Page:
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CSB safety videos: A new and effective communication tool for accident investigation findings

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  • The views expressed in this article are those of the authors and do not necessarily represent official policies of the U.S. Chemical Safety Board.

  • This is a U.S. Government work and, as such, is in the public domain in the United States of America.

Abstract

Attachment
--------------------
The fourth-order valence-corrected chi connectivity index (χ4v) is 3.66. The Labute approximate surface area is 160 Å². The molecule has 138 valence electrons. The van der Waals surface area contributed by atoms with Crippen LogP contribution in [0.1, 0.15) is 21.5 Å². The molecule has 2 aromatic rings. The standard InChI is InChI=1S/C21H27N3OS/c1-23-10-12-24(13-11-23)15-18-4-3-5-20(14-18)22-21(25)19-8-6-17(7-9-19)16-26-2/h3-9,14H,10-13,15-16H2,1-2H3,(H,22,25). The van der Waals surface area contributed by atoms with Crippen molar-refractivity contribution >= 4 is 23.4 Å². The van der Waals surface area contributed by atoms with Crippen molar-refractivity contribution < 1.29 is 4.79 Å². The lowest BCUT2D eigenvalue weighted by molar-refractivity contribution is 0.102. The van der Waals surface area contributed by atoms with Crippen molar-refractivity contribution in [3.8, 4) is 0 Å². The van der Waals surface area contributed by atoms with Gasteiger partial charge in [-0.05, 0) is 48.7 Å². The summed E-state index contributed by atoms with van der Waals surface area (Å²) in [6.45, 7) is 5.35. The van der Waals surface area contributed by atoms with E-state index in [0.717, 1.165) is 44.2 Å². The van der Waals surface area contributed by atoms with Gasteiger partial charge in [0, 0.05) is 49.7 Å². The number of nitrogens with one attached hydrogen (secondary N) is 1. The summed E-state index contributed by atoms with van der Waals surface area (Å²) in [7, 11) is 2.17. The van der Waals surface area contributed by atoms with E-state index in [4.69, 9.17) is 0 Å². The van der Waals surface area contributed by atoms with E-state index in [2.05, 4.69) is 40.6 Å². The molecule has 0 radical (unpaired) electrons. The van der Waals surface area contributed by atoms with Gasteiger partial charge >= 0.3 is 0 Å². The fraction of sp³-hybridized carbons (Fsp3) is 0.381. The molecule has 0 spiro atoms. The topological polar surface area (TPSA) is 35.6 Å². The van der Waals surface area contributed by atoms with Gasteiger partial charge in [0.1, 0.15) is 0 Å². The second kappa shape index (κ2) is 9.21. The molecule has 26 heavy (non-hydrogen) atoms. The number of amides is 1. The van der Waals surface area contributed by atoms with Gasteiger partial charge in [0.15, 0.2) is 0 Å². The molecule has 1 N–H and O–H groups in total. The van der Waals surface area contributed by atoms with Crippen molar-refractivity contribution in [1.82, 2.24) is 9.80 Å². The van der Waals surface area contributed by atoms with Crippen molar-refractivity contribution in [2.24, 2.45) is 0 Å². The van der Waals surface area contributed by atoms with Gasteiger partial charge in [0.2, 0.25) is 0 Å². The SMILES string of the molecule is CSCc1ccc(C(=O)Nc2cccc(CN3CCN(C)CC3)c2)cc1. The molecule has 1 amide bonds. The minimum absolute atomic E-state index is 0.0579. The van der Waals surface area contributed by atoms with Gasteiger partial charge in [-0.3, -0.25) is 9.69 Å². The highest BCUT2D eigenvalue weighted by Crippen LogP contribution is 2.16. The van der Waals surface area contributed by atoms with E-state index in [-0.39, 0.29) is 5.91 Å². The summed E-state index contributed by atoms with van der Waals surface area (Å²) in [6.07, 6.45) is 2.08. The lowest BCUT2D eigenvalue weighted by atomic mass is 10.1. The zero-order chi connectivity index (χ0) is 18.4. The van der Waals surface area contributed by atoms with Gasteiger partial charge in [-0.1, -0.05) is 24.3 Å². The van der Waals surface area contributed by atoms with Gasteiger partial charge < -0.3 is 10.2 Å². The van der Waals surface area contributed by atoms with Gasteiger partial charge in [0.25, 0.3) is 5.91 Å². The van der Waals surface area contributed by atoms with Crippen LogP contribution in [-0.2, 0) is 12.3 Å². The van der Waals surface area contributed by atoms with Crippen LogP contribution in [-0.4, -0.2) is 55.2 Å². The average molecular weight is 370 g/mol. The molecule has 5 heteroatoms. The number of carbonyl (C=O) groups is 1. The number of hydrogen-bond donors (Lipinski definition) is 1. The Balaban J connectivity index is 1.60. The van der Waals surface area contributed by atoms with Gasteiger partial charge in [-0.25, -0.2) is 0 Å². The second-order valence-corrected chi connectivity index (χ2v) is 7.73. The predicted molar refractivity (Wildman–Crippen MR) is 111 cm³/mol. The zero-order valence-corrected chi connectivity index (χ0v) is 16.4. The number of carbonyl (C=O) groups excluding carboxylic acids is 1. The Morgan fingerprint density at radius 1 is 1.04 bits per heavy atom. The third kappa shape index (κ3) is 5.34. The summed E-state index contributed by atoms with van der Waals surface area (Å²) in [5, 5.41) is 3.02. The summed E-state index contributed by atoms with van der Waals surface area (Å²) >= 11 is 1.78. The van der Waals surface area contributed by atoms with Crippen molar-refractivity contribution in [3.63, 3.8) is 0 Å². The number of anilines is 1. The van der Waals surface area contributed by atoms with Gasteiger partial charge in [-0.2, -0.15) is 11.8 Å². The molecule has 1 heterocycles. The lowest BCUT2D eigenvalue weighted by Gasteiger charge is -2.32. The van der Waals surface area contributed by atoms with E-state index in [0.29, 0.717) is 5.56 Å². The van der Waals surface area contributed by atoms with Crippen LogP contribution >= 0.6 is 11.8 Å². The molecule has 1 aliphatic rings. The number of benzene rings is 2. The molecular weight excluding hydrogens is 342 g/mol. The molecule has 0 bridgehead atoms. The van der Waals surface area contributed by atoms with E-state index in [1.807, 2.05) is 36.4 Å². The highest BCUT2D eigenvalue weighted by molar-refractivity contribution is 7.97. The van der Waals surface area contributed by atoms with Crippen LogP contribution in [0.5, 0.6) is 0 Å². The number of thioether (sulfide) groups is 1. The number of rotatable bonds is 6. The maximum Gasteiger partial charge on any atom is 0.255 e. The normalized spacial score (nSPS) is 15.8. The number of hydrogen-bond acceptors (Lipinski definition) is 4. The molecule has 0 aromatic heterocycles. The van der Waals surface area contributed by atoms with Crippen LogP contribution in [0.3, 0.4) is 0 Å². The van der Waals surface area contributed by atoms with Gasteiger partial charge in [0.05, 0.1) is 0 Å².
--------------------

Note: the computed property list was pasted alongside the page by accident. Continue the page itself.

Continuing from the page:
Since 1998 the U.S. Chemical Safety Board (CSB) has issued detailed written reports based on investigations of major U.S. chemical accidents. While the reports are indispensable written records of the investigations, in many cases the audiences for these lengthy technical products have been limited. In 2005, the CSB introduced a new product: short safety videos of 5–10 min that summarize an investigation. The videos have been distributed primarily as streaming content over the Internet and also in DVD and downloadable formats. A centerpiece of each video is a 3D computer animation sequence that recreates a complex chemical accident. The videos also have included CSB board members and investigators discussing good industrial safety practices to prevent similar accidents. In the first 8 months of the video program, the audience for CSB accident investigations increased by more than one order of magnitude, and the results of the investigations are now being used for training, hazard analysis, and plant engineering in a variety of industries worldwide. © 2007 American Institute of Chemical Engineers Process Saf Prog 26:177–179, 2007

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